Post provided by JAMES WEEDON & BOB DOUMA
Chinese translation provided by Zishen Wang
Imagine the scene: you’re presenting your exciting research results at an important international conference. Being conscientious and aware of statistical best-practice and so you’ve included test statistics and confidence intervals on all your result figures. Not just P values! Some of the data you are presenting involves the proportion of leaf surface damaged by an insect herbivore under different treatments. You finish your presentation (on time!) and there’s time for questions. From the audience a polite but insistent colleague asks: “Your confidence interval for that estimate goes from -0.3 to 0.5… how should we interpret a negative proportion of a leaf?”.
Someone chuckles. As you nervously flick back to the slide in question, you mutter something about the difference between confidence intervals and point estimates. You start to feel dizzy. A murmur of confused voices slowly builds amongst the audience members. In the distance, a dog barks.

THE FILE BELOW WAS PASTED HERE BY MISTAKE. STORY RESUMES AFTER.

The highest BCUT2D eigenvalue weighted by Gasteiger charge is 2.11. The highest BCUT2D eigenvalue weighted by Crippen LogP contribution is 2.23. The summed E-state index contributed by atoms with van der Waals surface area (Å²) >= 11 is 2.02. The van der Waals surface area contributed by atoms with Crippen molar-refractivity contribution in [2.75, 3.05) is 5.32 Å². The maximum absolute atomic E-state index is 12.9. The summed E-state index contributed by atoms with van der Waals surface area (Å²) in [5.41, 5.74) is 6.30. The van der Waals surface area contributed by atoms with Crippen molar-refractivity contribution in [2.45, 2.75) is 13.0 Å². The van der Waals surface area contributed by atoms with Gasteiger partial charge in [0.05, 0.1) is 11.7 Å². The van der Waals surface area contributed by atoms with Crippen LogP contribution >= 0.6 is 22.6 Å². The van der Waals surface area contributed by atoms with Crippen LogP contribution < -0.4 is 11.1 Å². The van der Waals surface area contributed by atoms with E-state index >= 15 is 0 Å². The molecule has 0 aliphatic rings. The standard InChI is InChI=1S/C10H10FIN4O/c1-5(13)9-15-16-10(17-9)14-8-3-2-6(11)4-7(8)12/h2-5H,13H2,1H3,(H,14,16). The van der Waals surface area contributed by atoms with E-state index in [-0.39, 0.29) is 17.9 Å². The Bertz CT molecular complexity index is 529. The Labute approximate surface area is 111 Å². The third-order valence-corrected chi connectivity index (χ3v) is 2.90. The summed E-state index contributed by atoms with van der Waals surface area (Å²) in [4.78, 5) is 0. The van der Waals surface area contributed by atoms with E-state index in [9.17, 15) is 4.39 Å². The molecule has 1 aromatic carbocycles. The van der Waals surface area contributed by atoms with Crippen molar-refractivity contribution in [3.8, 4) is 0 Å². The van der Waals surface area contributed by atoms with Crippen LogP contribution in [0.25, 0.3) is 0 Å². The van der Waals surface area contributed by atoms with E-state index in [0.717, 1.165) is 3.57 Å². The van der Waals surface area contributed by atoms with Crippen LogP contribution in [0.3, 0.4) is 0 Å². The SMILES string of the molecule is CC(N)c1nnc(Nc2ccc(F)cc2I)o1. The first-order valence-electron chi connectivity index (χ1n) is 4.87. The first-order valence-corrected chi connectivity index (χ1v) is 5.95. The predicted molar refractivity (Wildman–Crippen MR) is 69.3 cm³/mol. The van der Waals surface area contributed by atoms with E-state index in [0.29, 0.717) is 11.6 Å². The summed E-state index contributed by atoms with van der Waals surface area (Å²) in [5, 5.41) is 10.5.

How can you avoid this?
Proportional Data in Ecology and Evolution
Many kinds of quantities that ecologists and evolutionary biologists routinely measure are most conveniently expressed as proportions. In many cases these proportions are derived from counts. The data are based on discrete entities that can be assigned to two or more classes: success or failure, male or female, invasive or non-invasive. In other cases the proportions are derived from continuous measurements: the proportion of time an animal spends on different activities; percent cover of a plant functional type in a vegetation survey quadrat; allocation of total plant biomass to different organs and tissues. What these data types have in common is that they can only take values between zero and one. Negative values, or values greater than one, don’t make any sense. Continue reading